Run a small business? The world is your oyster!

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 To succeed and expand, many of Irelands small and medium- sized enterprises (SMEs) are looking to overseas markets. As production chains become more internationalised, monetary unions expand and free-trade agreements multiply, they are becoming increasingly reliant on making overseas money transfers; leaving them at the mercy of the volatile foreign exchange market and its fluctuating rates that can significantly impact a business’s international payments.
There is cause for optimism for ambitious SMEs based in Ireland. A 2014 SME pulse survey conducted by PricewaterhouseCoopers, indicates that an overwhelming majority of Ireland’s SME sector are confident about the prospects for the Irish economy and their businesses. With many of the opinion that their business is in better financial health now compared to before the financial crisis some six years ago.

As an export-led economy, growth potential in foreign markets is important to Ireland. Thankfully, Irish SMEs are in growth mode, much of which is derived from tried and tested markets such as the UK. According to the survey, this upward trend is set to continue, with two-thirds (64%) of Irish SMEs planning to grow export volumes in the next 3-5 years. Of this, over a third (36%) plan to grow exports by more than 10%. The UK (81%) is the most important market for these exports, followed by Western Europe (50%) and North America (36%). A quarter are eyeing up China, while other markets such as Brazil, the Middle-East, Central and Eastern Europe, Africa and Japan are also of interest to nearly one in six.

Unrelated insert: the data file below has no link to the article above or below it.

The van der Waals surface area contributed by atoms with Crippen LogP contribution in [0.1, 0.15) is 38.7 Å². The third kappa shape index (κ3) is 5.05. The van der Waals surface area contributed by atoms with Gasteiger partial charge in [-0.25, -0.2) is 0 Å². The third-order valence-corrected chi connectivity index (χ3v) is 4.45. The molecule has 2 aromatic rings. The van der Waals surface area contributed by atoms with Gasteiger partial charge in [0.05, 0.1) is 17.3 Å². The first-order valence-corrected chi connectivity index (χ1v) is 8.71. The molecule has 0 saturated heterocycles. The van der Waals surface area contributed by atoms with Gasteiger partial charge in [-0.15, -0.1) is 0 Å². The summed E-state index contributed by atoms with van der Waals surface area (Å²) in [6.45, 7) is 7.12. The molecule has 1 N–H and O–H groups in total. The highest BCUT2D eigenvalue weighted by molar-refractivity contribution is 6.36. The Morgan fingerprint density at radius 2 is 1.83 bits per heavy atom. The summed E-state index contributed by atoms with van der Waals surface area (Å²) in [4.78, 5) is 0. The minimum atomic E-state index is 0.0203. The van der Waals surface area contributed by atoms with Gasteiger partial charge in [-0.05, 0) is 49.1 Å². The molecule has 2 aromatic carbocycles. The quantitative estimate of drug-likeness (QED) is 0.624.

Author: Francis O' Toole

Francis O' Toole is a Educational Psychotherapist & Guidance Counsellor. I set up this blog page to help students gain as much information as possible to be able to make right choices and decisions regarding their career options. I believe that we will be very successful in our careers if we follow what we enjoy.

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